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Report: CD-Rs Are not Reliable

While transferring data over from CD-R to HDD, Tech ARP discovered that--out of thirteen disks burned back in 2000--one disk was considered "corrupted" and one considered as "difficult to read."  Out of thirty disks burned back in 2002 however, three were considered corrupted--a 10-percent ratio compared to the 7.7-percent ratio seen with the 2000 disks.

To clarify its point, the site went on to define "corrupted" as one or more files on the disk which could not be accessed; "difficult to read" meant that the disk could not be read in one out of two CD/DVD drives used during the test. Various brands were provided in the tests as well, ranging from bottom-of-the-line cheap CD-Rs to premium brands such as Kodak and Mitsubishi.

"Even though branded CD-Rs from the likes of Kodak were expected to last longer, they appeared equally susceptible to failure as the cheap, no-brand CD-Rs," the site reports.

But if older CD-Rs are showing signs of corruption, what does that mean for consumers backing up important files on the disks? Ultimately, CR-R's--as well as burned DVDs--are not as reliable as manufacturers advertise. Does that mean all recordable disks have a short lifespan? No. Disks should last for decades; some manufacturers even claim hundreds of years.

However, as Tech ARP's tests indicate, writable disks--while stored correctly in dark, cool places--can fail at "a significant rate" at just seven to nine years old. The site suggested that consumers use multiple forms of data storage, and to backup data often.

  • JasonAkkerman
    This just in, water is wet!

    Really, who expects a CD-R to last 9-10 years?
    Reply
  • d_kuhn
    IMO The key to keeping data safe is REDUNDANCY. Don't rely on any one technology or technique and assume your data is going to be there. DVD-R's and CD-R's are good for storage (especially the better quality discs), but if I REALLY want to keep a file safe I always store it on a drive in addition to burning it to media, and the drive I store to is regularly backed up. It doesn't mean the data is 100% safe but it's pretty darn close.
    Reply
  • Wayoffbase
    The only real way to safeguard data is to chisel it into stone, and only a fraction of that is going to survive. Everything printed on paper or stored in digital form is temporary.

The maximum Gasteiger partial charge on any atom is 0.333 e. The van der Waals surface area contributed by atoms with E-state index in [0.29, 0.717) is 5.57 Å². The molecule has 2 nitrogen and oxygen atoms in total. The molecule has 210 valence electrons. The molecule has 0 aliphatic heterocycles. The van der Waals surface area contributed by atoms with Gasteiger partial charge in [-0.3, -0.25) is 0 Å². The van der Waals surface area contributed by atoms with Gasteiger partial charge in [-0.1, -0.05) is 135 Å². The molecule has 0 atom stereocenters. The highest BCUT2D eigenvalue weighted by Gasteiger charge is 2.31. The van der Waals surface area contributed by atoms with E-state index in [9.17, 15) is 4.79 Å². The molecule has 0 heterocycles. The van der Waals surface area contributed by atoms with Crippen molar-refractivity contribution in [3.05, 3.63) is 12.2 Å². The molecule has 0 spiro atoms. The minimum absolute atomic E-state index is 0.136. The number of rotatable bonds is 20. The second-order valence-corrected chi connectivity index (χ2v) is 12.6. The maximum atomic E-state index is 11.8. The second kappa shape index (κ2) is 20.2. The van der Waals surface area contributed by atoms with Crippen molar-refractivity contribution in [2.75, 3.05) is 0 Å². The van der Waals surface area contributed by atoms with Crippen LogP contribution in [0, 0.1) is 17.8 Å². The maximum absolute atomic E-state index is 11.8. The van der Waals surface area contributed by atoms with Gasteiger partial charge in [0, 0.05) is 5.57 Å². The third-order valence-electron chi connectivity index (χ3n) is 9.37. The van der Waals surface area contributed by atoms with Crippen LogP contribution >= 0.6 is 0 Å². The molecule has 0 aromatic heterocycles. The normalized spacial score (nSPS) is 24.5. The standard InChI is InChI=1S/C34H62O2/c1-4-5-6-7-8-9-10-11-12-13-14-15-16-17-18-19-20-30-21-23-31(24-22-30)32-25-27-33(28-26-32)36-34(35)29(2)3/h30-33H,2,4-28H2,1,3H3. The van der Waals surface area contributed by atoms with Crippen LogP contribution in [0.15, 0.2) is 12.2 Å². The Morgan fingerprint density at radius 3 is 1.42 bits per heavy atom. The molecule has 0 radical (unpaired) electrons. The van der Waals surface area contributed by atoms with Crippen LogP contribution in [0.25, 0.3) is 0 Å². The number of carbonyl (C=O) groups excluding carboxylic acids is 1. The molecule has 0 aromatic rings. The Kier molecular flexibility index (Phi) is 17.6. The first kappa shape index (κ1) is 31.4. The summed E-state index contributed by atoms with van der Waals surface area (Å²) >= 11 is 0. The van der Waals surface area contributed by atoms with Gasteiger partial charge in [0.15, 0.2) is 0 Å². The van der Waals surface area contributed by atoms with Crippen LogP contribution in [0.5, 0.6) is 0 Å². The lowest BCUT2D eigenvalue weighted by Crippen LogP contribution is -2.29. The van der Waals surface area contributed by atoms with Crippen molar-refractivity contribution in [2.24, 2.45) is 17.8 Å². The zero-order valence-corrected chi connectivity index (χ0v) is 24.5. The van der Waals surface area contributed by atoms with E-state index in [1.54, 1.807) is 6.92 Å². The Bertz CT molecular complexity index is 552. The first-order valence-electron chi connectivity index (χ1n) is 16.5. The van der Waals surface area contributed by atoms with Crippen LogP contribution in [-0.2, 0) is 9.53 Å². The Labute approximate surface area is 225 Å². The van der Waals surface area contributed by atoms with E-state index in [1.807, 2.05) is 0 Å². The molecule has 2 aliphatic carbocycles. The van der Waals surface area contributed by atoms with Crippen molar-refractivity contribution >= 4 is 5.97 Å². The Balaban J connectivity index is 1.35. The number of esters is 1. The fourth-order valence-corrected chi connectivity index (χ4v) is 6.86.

Reply
  • jawshoeaw
    I'm tempted to shout fir....! Never trusted CDs, DVDs or any other storage media for that matter, for longer than a few years. But then, that's how long data is usually important, until advent of digital photography, etc. So far, leapfrogging (buy a new one every few years) hard drives is medium of choice, with online backup of a few other things. But what about the family "photo album"?

    Read an article a few years ago that said the most secure form of data storage was pigment based ink on archival quality paper - believed to last hundreds of years. You can print 2D array of data which can be easily read with inexpensive scanners. Downside is "areal density", a little low.
    Reply
  • San Pedro
    WayoffbaseThe only real way to safeguard data is to chisel it into stone, and only a fraction of that is going to survive. Everything printed on paper or stored in digital form is temporary. Dust in the wind, all we are is dust in the wind. . .
    Reply
  • Clintonio
    Anything is temporary, full stop.

    ---

    I'm not suprised to be honest. These days though, I'd archive a lot of things online. Or in a RAID1 configuration. Then, take the disks out and put them in storage seperately.
    Reply
  • jacobdrj
    Yeah... Better off keeping things on hard drives in raid array and just upgrade to higher capacity drive periodically...
    Reply
  • apache_lives
    I dont trust any of my data (single copy wise) on any media as they have all proven utterly useless.

    Ill stick to my 3 servers :D
    Reply
  • michaelahess
    I have 5.25 inch floppies that still work and they are over 20 years old, supposedly they aren't supposed to last that long. I've also got 11 year old cd-r's that are still working great.
    Reply
  • one-shot
    ClintonioAnything is temporary, full stop. ---I'm not suprised to be honest. These days though, I'd archive a lot of things online. Or in a RAID1 configuration. Then, take the disks out and put them in storage seperately.
    RAID 1 is not a backup solution.
    Reply